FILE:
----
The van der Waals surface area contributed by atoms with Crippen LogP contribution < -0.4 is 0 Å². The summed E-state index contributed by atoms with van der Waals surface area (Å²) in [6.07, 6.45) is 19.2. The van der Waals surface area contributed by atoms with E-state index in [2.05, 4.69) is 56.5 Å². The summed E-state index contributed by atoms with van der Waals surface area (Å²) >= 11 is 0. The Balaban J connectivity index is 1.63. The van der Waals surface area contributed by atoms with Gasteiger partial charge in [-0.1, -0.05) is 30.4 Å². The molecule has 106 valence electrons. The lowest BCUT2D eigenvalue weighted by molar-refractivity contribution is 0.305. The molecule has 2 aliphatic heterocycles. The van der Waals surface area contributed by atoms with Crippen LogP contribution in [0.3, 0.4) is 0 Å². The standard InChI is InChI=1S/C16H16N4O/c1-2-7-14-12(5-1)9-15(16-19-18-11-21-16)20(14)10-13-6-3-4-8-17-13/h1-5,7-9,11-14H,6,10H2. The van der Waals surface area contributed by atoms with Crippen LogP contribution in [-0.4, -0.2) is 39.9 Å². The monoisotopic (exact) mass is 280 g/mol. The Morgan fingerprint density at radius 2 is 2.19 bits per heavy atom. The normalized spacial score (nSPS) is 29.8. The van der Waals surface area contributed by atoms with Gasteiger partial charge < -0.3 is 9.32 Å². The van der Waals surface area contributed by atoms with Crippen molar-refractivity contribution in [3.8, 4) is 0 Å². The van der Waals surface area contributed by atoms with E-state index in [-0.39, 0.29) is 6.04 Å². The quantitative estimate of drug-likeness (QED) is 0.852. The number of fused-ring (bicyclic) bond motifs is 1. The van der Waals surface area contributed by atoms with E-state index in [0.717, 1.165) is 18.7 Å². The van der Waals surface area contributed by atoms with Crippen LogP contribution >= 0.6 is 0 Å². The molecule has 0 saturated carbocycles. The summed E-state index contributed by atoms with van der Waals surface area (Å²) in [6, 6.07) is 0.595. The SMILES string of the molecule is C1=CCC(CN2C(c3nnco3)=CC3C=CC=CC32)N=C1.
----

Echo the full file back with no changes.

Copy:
The van der Waals surface area contributed by atoms with Crippen LogP contribution < -0.4 is 0 Å². The summed E-state index contributed by atoms with van der Waals surface area (Å²) in [6.07, 6.45) is 19.2. The van der Waals surface area contributed by atoms with E-state index in [2.05, 4.69) is 56.5 Å². The summed E-state index contributed by atoms with van der Waals surface area (Å²) >= 11 is 0. The Balaban J connectivity index is 1.63. The van der Waals surface area contributed by atoms with Gasteiger partial charge in [-0.1, -0.05) is 30.4 Å². The molecule has 106 valence electrons. The lowest BCUT2D eigenvalue weighted by molar-refractivity contribution is 0.305. The molecule has 2 aliphatic heterocycles. The van der Waals surface area contributed by atoms with Crippen LogP contribution in [0.3, 0.4) is 0 Å². The standard InChI is InChI=1S/C16H16N4O/c1-2-7-14-12(5-1)9-15(16-19-18-11-21-16)20(14)10-13-6-3-4-8-17-13/h1-5,7-9,11-14H,6,10H2. The van der Waals surface area contributed by atoms with Crippen LogP contribution in [-0.4, -0.2) is 39.9 Å². The monoisotopic (exact) mass is 280 g/mol. The Morgan fingerprint density at radius 2 is 2.19 bits per heavy atom. The normalized spacial score (nSPS) is 29.8. The van der Waals surface area contributed by atoms with Gasteiger partial charge < -0.3 is 9.32 Å². The van der Waals surface area contributed by atoms with Crippen molar-refractivity contribution in [3.8, 4) is 0 Å². The van der Waals surface area contributed by atoms with E-state index in [-0.39, 0.29) is 6.04 Å². The quantitative estimate of drug-likeness (QED) is 0.852. The number of fused-ring (bicyclic) bond motifs is 1. The van der Waals surface area contributed by atoms with E-state index in [0.717, 1.165) is 18.7 Å². The van der Waals surface area contributed by atoms with Crippen LogP contribution >= 0.6 is 0 Å². The molecule has 0 saturated carbocycles. The summed E-state index contributed by atoms with van der Waals surface area (Å²) in [6, 6.07) is 0.595. The SMILES string of the molecule is C1=CCC(CN2C(c3nnco3)=CC3C=CC=CC32)N=C1.